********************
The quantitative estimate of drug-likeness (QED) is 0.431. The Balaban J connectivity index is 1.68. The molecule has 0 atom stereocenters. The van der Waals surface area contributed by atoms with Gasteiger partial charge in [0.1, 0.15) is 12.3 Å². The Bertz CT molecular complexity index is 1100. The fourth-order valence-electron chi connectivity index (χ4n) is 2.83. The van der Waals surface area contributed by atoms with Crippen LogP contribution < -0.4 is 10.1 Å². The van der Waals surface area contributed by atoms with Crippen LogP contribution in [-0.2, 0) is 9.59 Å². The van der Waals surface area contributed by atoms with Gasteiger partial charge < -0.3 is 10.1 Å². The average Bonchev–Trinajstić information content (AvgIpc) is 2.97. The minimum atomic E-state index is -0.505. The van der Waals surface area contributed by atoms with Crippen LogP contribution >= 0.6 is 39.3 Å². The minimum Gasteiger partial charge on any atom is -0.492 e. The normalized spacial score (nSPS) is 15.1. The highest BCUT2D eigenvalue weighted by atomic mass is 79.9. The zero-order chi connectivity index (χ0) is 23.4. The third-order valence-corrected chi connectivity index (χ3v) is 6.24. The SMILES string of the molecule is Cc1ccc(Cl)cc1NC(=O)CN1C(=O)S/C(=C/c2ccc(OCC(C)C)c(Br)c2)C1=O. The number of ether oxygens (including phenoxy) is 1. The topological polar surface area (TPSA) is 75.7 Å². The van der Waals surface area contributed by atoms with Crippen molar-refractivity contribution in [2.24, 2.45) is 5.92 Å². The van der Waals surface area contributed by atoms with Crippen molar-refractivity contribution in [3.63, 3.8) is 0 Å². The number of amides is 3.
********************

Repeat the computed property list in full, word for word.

The quantitative estimate of drug-likeness (QED) is 0.431. The Balaban J connectivity index is 1.68. The molecule has 0 atom stereocenters. The van der Waals surface area contributed by atoms with Gasteiger partial charge in [0.1, 0.15) is 12.3 Å². The Bertz CT molecular complexity index is 1100. The fourth-order valence-electron chi connectivity index (χ4n) is 2.83. The van der Waals surface area contributed by atoms with Crippen LogP contribution < -0.4 is 10.1 Å². The van der Waals surface area contributed by atoms with Crippen LogP contribution in [-0.2, 0) is 9.59 Å². The van der Waals surface area contributed by atoms with Gasteiger partial charge < -0.3 is 10.1 Å². The average Bonchev–Trinajstić information content (AvgIpc) is 2.97. The minimum atomic E-state index is -0.505. The van der Waals surface area contributed by atoms with Crippen LogP contribution >= 0.6 is 39.3 Å². The minimum Gasteiger partial charge on any atom is -0.492 e. The normalized spacial score (nSPS) is 15.1. The highest BCUT2D eigenvalue weighted by atomic mass is 79.9. The zero-order chi connectivity index (χ0) is 23.4. The third-order valence-corrected chi connectivity index (χ3v) is 6.24. The SMILES string of the molecule is Cc1ccc(Cl)cc1NC(=O)CN1C(=O)S/C(=C/c2ccc(OCC(C)C)c(Br)c2)C1=O. The number of ether oxygens (including phenoxy) is 1. The topological polar surface area (TPSA) is 75.7 Å². The van der Waals surface area contributed by atoms with Crippen molar-refractivity contribution in [2.24, 2.45) is 5.92 Å². The van der Waals surface area contributed by atoms with Crippen molar-refractivity contribution in [3.63, 3.8) is 0 Å². The number of amides is 3.